Short-sighted persons are generally born so, and the affection is noticed in early childhood; but it may be brought on in youth by too close attention to study, and by habits of looking at minute objects, which irritate the eye. It is a popular error to imagine that the sight improves as the individual grows older.


The eyes should be exercised and accustomed to look at distant objects. When children display any tendency to short sight, their studies should be abridged, and they should have plenty of exercise in the open air. If the patient can got on comfortably without glasses, it is better not to use them, but if the eyes feel fatigued after any ordinary use of them, then the patient may use glasses, and, if necessary, wear them continually. The patient should choose a pair that enables him to see objects within forty feet, as distinctly as other people; but should not have them so concave as to make objects appear dazzling, or smaller than usual.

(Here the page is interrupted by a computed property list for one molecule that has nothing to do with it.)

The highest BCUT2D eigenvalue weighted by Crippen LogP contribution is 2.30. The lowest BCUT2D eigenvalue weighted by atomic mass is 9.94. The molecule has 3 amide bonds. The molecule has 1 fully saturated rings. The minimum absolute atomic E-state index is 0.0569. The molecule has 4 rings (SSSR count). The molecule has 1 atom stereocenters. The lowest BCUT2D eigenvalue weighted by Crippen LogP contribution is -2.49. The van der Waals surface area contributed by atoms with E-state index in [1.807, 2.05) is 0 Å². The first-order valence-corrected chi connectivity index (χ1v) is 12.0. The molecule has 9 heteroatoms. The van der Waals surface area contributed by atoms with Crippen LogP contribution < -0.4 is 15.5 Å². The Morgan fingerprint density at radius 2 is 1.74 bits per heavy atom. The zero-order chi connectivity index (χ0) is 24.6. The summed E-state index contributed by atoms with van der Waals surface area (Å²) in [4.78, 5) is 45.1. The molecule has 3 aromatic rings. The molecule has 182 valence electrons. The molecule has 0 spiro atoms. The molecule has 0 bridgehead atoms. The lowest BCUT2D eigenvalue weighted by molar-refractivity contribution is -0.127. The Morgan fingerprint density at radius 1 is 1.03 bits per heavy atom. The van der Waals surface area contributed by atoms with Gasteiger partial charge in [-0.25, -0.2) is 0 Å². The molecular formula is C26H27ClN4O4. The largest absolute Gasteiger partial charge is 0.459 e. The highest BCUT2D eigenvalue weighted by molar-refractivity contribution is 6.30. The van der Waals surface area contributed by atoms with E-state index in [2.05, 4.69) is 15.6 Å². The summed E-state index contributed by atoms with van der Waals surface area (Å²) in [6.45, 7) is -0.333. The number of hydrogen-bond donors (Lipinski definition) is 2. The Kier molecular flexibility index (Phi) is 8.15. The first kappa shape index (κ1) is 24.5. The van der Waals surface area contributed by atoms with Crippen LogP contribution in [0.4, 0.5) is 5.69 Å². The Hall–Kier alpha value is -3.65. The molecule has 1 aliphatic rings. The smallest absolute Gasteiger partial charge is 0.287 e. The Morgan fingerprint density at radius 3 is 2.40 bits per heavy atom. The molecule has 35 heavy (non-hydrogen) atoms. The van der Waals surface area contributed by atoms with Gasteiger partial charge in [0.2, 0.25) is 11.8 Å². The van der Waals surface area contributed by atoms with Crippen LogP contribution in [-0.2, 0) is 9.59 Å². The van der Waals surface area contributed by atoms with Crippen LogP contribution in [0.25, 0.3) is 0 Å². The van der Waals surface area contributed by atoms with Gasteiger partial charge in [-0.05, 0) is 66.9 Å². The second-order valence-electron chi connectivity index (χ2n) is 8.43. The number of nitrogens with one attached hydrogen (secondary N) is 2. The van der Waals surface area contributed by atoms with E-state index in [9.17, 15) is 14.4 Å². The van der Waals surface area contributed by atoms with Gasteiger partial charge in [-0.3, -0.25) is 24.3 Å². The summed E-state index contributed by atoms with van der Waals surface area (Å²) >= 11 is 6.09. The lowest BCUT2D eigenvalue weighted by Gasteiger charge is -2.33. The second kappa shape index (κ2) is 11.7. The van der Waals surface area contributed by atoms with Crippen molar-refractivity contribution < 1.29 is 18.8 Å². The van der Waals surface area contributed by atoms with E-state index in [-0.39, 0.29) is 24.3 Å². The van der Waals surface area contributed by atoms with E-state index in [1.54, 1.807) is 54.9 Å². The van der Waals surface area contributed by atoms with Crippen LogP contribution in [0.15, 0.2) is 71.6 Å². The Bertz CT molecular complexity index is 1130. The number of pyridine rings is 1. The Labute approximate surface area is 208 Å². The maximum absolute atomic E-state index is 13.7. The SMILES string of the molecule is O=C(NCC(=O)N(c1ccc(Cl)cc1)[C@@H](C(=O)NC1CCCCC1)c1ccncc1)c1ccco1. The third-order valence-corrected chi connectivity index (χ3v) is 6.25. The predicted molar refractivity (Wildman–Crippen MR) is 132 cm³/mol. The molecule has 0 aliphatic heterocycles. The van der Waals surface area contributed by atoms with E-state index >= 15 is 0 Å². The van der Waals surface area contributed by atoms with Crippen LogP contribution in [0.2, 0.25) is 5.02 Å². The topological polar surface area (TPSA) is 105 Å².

Long-sightedness is one of the earliest symptoms of impaired nutrition in old age. The patient must resort to glasses; but he should defer the use of them as long as possible, as, having once commenced the use of them, it is difficult to leave them off; nor should he change those first selected for stronger ones till he is absolutely compelled; and the sight should be spared by candlelight as much as possible. The glasses should cause minute objects near the eye to appear bright and distinct, but not larger than natural. If they do, they are too convex.